Howard Frumkin, director of the National Center for Environmental Health at Centers for Disease Control, recently described the clear benefits of nature experiences to healthy child development, and to adult well-being. "In the same way that protecting water and protecting air are strategies for promoting public health, protecting natural landscapes can be seen as a powerful form of preventive medicine," he said. He believes that future research about the positive health effects of nature should be conducted in collaboration with architects, urban planners, park designers, and landscape architects. "Perhaps we will advise patients to take a few days in the country, to spend time gardening," he wrote in a 2001 American Journal of Preventive Medicine article, "or [we will] build hospitals in scenic locations, or plant gardens in rehabilitation centers. Perhaps the . . organizations that pay for health care will come to fund such interventions, especially if they prove to rival pharmaceuticals in cost and efficacy." Today, Frumkin adds, "Of course, there is still much we need to learn, such as what kinds of nature contact are most beneficial to health, how much contact is needed and how to measure that, and what groups of people benefit most. But we know enough to act." In every arena, from conservation and health to urban design and education, the movement will have no shortage of tools and no shortage of potential far-reaching benefits. Under the right conditions, cultural and political change can occur rapidly. The recycling and antismoking campaigns revealed how social and political pressure can transform society in a single generation. The children and nature movement has perhaps even greater potential because it touches something even deeper within us, biologically and spiritually. An array of leaders from different religious backgrounds have stepped forward to support the reconciliation of children and nature. Such leaders understand that all spiritual life begins with a sense of wonder, and that one of the first windows to wonder is the natural world.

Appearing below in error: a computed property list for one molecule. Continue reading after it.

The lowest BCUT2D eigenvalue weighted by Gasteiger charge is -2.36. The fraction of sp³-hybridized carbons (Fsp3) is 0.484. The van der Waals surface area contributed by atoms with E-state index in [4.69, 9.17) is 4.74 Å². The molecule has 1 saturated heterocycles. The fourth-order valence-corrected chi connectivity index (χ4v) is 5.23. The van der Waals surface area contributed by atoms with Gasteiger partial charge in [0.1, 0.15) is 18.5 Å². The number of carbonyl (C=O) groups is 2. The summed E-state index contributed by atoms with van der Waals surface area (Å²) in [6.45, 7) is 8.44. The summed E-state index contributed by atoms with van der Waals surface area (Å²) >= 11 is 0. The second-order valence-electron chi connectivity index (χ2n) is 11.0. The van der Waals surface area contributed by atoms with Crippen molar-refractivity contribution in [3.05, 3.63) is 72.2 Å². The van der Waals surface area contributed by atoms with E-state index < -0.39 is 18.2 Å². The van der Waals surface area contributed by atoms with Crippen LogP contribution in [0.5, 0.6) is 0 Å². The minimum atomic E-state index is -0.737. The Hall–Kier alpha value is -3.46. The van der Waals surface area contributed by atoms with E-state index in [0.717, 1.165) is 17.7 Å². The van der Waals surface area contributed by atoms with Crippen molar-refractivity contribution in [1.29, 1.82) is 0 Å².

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To make obesity less of a problem in school, a few things would have to be done and taken into account. First of all, a positive attitude towards healthy foodthis obesity epidemic. With better education on the subject children will understand how important eating habits and physical activity are when there is an emphasis on the subjects. Another solution is for schools to have gym class more than once a week, and during that gym class it should be required for each student to participate so that everyone is involved and no one is left out. As for food available and vending machines, healthier choices of food that children will enjoy need to be made available to them. There is no need for vending drink machines because soda’s and sugary drinks are not beneficial to anyone. Healthier foods need to be put in the vending machines at a lower price; this will have a great impact. “ Experimental studies have shown that the price of foods will control the purchase of healthier foods vs less healthy foods . . When prices were reduced